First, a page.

Tube or batch diffusion furnaces are a common industrial tool used for doping silicon wafers. Following a cleaning step, silicon wafers are loaded vertically onto a quartz carrier boat with equidistant spacing to allow for gas flow between wafers. By stacking wafers vertically in a boat, a lower limit is placed on wafer thicknesses below which the yield will decrease. There are three different forms of tube diffusion furnaces; solid source diffusion, gas source diffusion and the more common liquid source diffusion.
Solid Source Diffusion
In solid source diffusion, the boat carrying the silicon wafers is loaded into the diffusion tube alongside the solid source (e.g. SiP) comprising of a phosphorus and silicon oxide, in the instance of n-type diffusion . The source can either be loaded in the boat with the wafers, or else in a separate platinum carrier. During the heating process, the phosphorus source evaporates producing P vapour. This vapour is transported via carrier gas and deposited uniformly on the surface of the heated silicon. Further heating allows the diffusion of the phosphorus atoms into the surface.
Gaseous Source Diffusion
Gaseous source diffusion is a process where a gaseous dopant source—such as phosphorus oxychloride, phosphorus pentoxide or phosphorus tribromide—is directly introduced with other carrier gases into the diffusion tube.
Liquid Source Diffusion
Liquid source diffusion is the most common form of diffusion process used in the industry. Commonly known as POCl3 diffusion, the dopant source consists of a colourless liquid called phosphoryl chloride (or more commonly called phosphorus oxychloride). N2 carrier gas is bubbled through the liquid POCl3 and into the diffusion tube. At high temperatures, the liquid evaporates and reacts with O2 gas to produce phosphorus pentoxide (P2O5) in the following reaction,
4POCl3(g) + 3O2(g) → 2P2O5 + 6Cl2(g) (1)
where g indicates that the molecules are in the gas phase. During the pre-deposition phase of the diffusion, phosphorus pentoxide is deposited on the surface of the silicon wafers in what is known as the infinite source. During drive-in, phosphorus pentoxide is reduced by the surface Si to form phosphorus which can be driven into the wafer. This reaction is outlined below.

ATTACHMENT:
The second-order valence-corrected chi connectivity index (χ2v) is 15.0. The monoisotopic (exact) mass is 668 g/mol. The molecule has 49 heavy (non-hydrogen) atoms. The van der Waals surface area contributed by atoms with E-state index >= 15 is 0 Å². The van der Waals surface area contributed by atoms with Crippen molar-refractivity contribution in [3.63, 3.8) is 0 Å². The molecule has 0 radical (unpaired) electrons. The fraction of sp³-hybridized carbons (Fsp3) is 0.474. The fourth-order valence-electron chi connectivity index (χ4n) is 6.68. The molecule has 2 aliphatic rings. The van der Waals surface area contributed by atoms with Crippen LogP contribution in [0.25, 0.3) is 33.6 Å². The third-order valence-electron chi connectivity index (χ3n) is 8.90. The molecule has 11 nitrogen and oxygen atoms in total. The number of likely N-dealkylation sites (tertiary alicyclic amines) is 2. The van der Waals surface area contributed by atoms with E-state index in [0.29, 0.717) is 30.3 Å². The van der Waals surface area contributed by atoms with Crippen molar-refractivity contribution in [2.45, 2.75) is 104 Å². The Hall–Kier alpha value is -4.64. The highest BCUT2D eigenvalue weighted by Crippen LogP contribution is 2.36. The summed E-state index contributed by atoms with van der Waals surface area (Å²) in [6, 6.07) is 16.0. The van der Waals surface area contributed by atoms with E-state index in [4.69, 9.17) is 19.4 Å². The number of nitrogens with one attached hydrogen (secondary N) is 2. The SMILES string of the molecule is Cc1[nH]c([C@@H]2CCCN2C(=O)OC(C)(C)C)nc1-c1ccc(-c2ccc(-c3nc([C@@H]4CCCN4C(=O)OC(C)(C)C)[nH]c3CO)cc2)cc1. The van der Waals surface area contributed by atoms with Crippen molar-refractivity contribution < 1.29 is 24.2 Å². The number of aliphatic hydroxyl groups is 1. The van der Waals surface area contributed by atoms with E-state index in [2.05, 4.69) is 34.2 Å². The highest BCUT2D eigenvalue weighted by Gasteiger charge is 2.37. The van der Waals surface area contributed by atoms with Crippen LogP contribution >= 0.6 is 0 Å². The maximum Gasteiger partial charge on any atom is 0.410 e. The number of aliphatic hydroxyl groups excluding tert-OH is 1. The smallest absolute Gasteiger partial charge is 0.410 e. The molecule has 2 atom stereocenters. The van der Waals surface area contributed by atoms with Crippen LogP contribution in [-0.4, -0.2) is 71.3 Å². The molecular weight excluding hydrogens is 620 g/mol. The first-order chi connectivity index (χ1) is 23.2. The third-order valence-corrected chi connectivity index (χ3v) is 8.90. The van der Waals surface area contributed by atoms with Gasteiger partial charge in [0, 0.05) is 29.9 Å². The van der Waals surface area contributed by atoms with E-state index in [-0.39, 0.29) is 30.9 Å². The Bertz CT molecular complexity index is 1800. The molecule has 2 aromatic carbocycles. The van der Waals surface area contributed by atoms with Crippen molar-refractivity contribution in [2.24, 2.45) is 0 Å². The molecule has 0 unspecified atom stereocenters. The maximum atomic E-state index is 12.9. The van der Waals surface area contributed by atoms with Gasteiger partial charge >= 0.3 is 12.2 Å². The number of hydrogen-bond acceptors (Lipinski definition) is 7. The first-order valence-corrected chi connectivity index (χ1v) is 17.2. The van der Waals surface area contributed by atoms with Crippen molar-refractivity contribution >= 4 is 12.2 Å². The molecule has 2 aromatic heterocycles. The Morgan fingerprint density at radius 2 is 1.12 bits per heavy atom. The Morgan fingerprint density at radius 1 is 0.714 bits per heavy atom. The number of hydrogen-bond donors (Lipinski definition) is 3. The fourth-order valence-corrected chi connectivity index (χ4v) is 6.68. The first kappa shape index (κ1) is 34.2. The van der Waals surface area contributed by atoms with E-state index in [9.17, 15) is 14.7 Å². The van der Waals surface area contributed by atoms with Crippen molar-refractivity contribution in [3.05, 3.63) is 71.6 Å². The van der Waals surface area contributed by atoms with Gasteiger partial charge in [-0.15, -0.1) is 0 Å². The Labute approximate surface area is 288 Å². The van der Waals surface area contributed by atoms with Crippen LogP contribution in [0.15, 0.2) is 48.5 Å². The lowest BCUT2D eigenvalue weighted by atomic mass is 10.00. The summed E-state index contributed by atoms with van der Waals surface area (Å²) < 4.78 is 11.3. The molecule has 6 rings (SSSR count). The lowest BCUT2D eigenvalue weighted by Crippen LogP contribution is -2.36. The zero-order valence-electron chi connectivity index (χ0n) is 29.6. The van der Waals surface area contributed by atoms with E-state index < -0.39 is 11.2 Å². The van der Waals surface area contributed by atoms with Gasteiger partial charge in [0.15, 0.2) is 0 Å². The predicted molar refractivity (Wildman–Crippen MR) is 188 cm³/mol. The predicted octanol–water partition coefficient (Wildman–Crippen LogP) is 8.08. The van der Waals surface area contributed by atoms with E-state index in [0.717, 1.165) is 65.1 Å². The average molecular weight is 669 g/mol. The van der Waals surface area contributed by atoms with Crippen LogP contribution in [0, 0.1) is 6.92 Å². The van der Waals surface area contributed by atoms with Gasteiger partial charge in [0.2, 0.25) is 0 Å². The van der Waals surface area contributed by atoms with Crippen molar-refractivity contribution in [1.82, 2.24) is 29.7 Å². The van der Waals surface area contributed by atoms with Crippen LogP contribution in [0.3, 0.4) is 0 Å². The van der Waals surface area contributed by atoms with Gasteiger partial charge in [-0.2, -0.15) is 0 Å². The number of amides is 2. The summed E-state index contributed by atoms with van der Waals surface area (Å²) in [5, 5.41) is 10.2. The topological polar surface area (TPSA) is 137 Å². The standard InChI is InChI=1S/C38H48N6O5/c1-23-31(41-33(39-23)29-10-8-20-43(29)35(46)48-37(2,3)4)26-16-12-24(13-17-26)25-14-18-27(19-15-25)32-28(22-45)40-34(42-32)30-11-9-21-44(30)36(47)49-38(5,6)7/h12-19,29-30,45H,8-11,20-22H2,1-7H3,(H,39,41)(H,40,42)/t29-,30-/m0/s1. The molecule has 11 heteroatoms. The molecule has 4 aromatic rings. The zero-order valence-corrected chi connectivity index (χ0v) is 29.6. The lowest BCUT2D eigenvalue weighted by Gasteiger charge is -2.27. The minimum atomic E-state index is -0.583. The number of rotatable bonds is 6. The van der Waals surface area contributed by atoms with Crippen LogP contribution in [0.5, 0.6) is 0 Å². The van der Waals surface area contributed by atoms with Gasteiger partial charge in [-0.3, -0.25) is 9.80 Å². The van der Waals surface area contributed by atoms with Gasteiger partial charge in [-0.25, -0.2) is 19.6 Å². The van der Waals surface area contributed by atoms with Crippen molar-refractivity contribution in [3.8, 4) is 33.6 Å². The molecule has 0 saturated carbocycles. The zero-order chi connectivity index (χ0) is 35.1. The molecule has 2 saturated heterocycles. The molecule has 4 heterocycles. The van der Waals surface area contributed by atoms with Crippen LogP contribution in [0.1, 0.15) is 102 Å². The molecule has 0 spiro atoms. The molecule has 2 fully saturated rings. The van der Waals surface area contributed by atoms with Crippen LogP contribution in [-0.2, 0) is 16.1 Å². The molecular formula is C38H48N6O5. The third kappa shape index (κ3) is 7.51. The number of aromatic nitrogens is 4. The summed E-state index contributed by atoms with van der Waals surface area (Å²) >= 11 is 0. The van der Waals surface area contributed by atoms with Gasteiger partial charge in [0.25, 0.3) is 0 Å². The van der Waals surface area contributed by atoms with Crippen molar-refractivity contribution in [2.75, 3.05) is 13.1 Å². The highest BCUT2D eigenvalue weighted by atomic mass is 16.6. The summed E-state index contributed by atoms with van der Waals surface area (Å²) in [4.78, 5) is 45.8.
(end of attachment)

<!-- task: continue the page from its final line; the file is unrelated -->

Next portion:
P2O5 + 5Si(s) → 5SiO2(s) + 4P(s) (2)
where s indicates that the atoms or molecules are in the solid phase.
A video demonstrating the tube diffusion process at UNSW Sydney is shown below.
Following a phosphorous diffusion, typically a phosphorous doped silicon oxide layer, known as phosphosilicate glass (PSG), remains on the surface of the wafer. This layer should be removed prior to passivation, and is typically removed in a short wet chemical etch consisting of an immersion in dilute hydrofluoric (HF) acid for 1-2 minutes, or until a hydrophobic surface is observed. The wafers will then undergo a rinse in de-ionized water to remove any hazardous HF acid.
Following this process, the samples may undergo further cleaning in an RCA cleaning procedure prior to passivation, although the wafers should still be considered ‘clean’ immediately after removal from the furnace.
Emitter etch back
During the phosphorus diffusion, the emitter is undesirably formed on front and rear of the wafers. The emitter contains a very high concentration of phosphorus which are not necessarily all electronically active as e.g. the concentration may exceed the solid solubility limit. Therefore, it is required to etch a few nanometers of an emitter layer that contains the inactive phosphorus dopants. The etch-back process should ensure that emitter is not removed entirely. This process can be incorporated into phosphorus silicate glass cleaning or edge junction isolation equipment. Remoing the electrically inactive dopants is critical. This can reduce the dead layer, which can improve the Jsc and Voc of the solar cell. Furthermore, the quality of the surface passivation from anti-reflection coating such as SiNx:H can be improved as well.
Inactive dopants can be determined using secondary-ion mass spectrometry (SIMS) and Electrochemical capacitance-voltage (ECV) measurements where SIMS measure the total dopant concentration and ECV measures only the electrically active dopants. Comparison of the two measurements will represent the inactive dopants that are present at the surface.